What sort of policy response is needed to create sciences-and-technology-innovation-friendly "ecosystems" around personalized medicine?
The required ecosystem for PM would be a integer data environment and well developed monitoring and measuring technologies that are needed to generate the big health data at individual level as a basis for PM diagnostics and therapeutics.

What sort of policy responses are necessary to make emergent technologies fitting with broader policy objectives and citizens' expectations?
- A clear and mature legal framework, complemented by regulatory and enforcement practice has to be developed, or an innovative approach to the same effect to guarantee the integrity, confidentiality and quality of personal health data profiles and the exchanges around it. Information transparency is key. Who owns the data (the individual [trust] or the authority [protected data-monopoly]?

- Even if risk-assesment is sorted out, the impact of the choices made based on the outcome of these assessments are often not really well known. More sound research in those areas is needed and the many ' unknowns'  should be detected and explored.

- Personalised Medicine is a disruption of the current practice where a medical specialist provides certainty and the therapy or cure needed. It is a shift in the direction of risk-assesment by non-medical specialists, where people will have to make high-impact choices regarding their life-style, medical intervention and others. First issue at stake here: the scientific soundness of the risk-assesment.

- PM is a game changer: the positions of big pharma, health specialists and citizens / consumers / patients will shift. Governement needs to reassess its own role in this field. How to empower citizens, how to tackle their inability to deal with this sensitive information and the complex choices around it? How to prevent that industry backs away from developing medication?

- Health insurance will have difficulty dealing with PM as long as it is based on treatment provided, rather than treatment prevented or health gained.

 

“GnuBio launches as an open-source genome sequencing startup,” Julie M. Donnelly, Mass High Tech, June 3, 2010, at http://www.masshightech.com/stories/2010/05/31/daily32-GnuBio-launches-as-open-source-genome-sequencing-startup.html .

“Carrots, Sticks and Digital Health Records,” Steve Lohr, New York Times, February 26, 2011, at http://www.nytimes.com/2011/02/27/business/27unboxed.html?_r=1&scp=1&sq=digital%20patient%20data&st=cse .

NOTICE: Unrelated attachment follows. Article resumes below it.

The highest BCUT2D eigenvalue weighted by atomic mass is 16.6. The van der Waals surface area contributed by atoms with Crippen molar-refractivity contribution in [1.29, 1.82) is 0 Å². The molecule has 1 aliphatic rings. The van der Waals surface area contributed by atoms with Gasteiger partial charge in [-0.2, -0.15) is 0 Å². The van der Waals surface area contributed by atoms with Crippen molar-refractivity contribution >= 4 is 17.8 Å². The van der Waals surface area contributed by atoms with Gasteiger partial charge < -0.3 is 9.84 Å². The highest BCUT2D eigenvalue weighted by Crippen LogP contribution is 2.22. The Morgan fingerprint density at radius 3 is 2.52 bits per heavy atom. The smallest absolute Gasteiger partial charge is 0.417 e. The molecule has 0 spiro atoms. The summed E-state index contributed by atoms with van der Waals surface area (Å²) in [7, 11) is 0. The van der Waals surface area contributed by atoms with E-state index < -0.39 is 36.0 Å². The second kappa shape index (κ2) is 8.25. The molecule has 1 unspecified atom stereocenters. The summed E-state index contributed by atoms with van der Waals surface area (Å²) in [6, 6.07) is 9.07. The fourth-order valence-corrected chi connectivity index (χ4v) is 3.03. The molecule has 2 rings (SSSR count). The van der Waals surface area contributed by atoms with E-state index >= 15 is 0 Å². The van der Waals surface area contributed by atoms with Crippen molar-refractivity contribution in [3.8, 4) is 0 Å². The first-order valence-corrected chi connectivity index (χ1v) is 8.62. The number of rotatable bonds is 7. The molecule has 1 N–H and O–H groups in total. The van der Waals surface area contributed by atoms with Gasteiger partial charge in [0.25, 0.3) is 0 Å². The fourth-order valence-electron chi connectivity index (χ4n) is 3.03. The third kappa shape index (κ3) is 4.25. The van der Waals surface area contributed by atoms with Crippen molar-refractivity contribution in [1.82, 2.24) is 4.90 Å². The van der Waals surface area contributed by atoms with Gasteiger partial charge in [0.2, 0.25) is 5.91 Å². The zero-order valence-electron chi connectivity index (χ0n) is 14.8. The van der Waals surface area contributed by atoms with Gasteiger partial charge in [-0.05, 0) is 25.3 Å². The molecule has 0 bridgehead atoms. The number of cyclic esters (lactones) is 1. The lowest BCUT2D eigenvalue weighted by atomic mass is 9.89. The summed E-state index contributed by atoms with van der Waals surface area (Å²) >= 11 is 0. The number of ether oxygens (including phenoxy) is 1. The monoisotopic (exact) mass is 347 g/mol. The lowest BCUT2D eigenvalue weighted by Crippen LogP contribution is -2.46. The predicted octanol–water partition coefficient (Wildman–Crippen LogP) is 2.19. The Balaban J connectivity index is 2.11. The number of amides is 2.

“Virtual Reality Avatars as Health Advocates,” by Kendra Wyatt, Changemakers, at http://www.changemakers.com/node/1616.

Challenges: 
  • New possible monopoly-like positions for institutions with regards to personal / individual (big) health data should be controlled.
  • Genetic testing can induce discrimination from insurer or employer.
  • Investments in certain developments might not take place because of development risks. To develop a companion diagnostic would generate less income for industry that conventional medicine.
  • Reimbursement issues: who pays the upfront costs for creation of diagnostic basis (personal data profiles etc.) and preventive therapeutics based on those, thus not harvesting predictive potential and preventive potential (resulting in high ' avoided costs'), to save treatment costs later on?
  • Insurance issues: insurance premiums today are based on actuarial statistics that apply to large, predictable populations. By contrast, personalized medicine targets small populations, which are far less stable and predictable from an actuarial standpoint. New actuarial assumptions are needed on which to base reimbursement models. A trend towards pay for performance instead of pay for treatment could help the adoption of personalized medicine.
  • Primary care providers may have to build new service lines around prevention and wellness in order to replace revenues lost from traditional medical procedures. Physicians will also require a solid background in genomics and proteomics to make the best use of new data.
Opportunities: 
  • A more efficient drug development process, based genetic risk factors.
  • Marketing of therapies on the basis of a companion theranostic test.
    PM will increase the efficacy and safety of medications, while reducing time, cost, and failure rates of clinical trials in the production of new drugs by using precise biomarkers.
  • Gene-centered research will speed the development of novel therapeutics.
    With each person having a virtual counterpart, medication can be tested and optimized, resulting in lower cost and higher effectiveness of disease treatment. A challenge would be the increase of already existing problems around integrity, trustworthiness and confidentiality of personalized health data.
    For healthcare providers, personalized medicine offers the potential to improve the quality of care through more precise diagnostics, better therapies, and access to more accurate and up-to-date patient data.
Questions: 
Who owns the health data (the individual [trust] or the authority [protected data-monopoly]?
How to empower citizens to deal with sensitive health information and the complex choices around it?
Who will cover costs for developing medicines / treatments tailored to 9 bn + people?
How will individualised results of treatments affect medical research and testing?
Timeframe: 
2025
Desirability: 

Likelihood: 

Curators: 

Underpinning policy ideas